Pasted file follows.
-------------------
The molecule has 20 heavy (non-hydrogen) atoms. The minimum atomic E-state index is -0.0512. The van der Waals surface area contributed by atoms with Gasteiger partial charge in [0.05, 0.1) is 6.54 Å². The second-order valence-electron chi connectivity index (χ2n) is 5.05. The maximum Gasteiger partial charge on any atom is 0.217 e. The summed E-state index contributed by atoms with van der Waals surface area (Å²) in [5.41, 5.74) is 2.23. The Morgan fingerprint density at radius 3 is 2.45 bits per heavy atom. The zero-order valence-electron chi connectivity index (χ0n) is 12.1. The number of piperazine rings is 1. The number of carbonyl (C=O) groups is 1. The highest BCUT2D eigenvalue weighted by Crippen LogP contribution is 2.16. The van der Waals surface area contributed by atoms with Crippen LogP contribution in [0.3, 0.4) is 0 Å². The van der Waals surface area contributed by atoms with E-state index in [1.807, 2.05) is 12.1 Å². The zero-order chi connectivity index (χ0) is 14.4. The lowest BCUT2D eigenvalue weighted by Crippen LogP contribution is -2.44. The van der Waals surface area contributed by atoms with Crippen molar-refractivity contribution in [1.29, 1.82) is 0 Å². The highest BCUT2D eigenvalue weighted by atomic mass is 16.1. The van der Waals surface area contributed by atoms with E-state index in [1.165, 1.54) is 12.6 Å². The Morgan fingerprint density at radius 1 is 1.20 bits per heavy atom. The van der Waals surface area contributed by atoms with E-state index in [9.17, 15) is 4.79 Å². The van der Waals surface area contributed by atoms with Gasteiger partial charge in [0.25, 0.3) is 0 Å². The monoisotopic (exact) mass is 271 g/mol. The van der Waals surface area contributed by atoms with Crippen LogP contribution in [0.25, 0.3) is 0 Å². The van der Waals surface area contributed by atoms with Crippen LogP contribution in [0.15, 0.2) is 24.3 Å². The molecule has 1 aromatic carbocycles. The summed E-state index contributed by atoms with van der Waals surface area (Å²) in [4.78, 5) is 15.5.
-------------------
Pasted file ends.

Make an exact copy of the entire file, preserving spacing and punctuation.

The molecule has 20 heavy (non-hydrogen) atoms. The minimum atomic E-state index is -0.0512. The van der Waals surface area contributed by atoms with Gasteiger partial charge in [0.05, 0.1) is 6.54 Å². The second-order valence-electron chi connectivity index (χ2n) is 5.05. The maximum Gasteiger partial charge on any atom is 0.217 e. The summed E-state index contributed by atoms with van der Waals surface area (Å²) in [5.41, 5.74) is 2.23. The Morgan fingerprint density at radius 3 is 2.45 bits per heavy atom. The zero-order valence-electron chi connectivity index (χ0n) is 12.1. The number of piperazine rings is 1. The number of carbonyl (C=O) groups is 1. The highest BCUT2D eigenvalue weighted by Crippen LogP contribution is 2.16. The van der Waals surface area contributed by atoms with Crippen LogP contribution in [0.3, 0.4) is 0 Å². The van der Waals surface area contributed by atoms with E-state index in [1.807, 2.05) is 12.1 Å². The zero-order chi connectivity index (χ0) is 14.4. The lowest BCUT2D eigenvalue weighted by Crippen LogP contribution is -2.44. The van der Waals surface area contributed by atoms with Crippen molar-refractivity contribution in [1.29, 1.82) is 0 Å². The highest BCUT2D eigenvalue weighted by atomic mass is 16.1. The van der Waals surface area contributed by atoms with E-state index in [1.165, 1.54) is 12.6 Å². The Morgan fingerprint density at radius 1 is 1.20 bits per heavy atom. The van der Waals surface area contributed by atoms with E-state index in [9.17, 15) is 4.79 Å². The van der Waals surface area contributed by atoms with Gasteiger partial charge in [0.25, 0.3) is 0 Å². The monoisotopic (exact) mass is 271 g/mol. The van der Waals surface area contributed by atoms with Crippen LogP contribution in [0.25, 0.3) is 0 Å². The van der Waals surface area contributed by atoms with Crippen LogP contribution in [0.15, 0.2) is 24.3 Å². The molecule has 1 aromatic carbocycles. The summed E-state index contributed by atoms with van der Waals surface area (Å²) in [4.78, 5) is 15.5.